Geoff Holland, Drawing the Line--Balancing Religious Vilification Laws and Freedom of Speech, 8 UTS L. Rev. 9 (2006).
This interesting article examines the hypothetical question "Would publication of the [Danish Mohammed] cartoons in Australia have amounted to religious vilification under current legislation?" (p. 9) The article begins with a good summary of the cartoons and their publication in Denmark, and includes the interesting fact that Denmark had (and has) a blasphemy statute that prosecutors decided not to use against the cartoons. Here's the statute: "Any person who, in public, mocks or scorns the religious doctrines or acts of worship of any lawfully existing religious community in this country shall be liable to imprisonment for any term not exceeding four months."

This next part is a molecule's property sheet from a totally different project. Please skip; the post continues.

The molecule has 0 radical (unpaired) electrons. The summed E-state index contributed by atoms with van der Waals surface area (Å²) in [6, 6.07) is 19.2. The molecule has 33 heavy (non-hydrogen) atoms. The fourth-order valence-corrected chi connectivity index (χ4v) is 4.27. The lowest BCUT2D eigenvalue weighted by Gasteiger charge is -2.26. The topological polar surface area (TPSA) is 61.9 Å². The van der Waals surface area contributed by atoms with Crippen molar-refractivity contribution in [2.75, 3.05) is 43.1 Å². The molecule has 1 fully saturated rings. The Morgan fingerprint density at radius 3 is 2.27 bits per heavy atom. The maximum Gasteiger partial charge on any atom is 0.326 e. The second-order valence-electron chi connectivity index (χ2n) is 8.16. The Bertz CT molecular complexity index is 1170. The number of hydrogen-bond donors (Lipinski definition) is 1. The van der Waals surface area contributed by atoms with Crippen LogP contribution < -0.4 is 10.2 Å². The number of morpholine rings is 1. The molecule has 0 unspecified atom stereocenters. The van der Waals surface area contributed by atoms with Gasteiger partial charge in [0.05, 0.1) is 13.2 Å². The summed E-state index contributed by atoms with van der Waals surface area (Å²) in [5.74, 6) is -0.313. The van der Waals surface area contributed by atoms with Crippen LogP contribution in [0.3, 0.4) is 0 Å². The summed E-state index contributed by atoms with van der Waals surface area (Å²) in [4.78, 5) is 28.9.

The article concludes that the key to answering the hypothetical is whether publication in Australia of the cartoons took part in the context of a debate over the cartoons or the phenomenon of self-censorship. If published as part of such a debate, then there would be a credible argument that the cartoons were published "reasonabl[y] and in good faith" under Australian religious vilification laws. However, the author argues, "the publication of the cartoons, removed from the context of the public debate on self-censorship that occurred in Denmark, would not likely meet the requisite standard of reasonableness." (p. 18)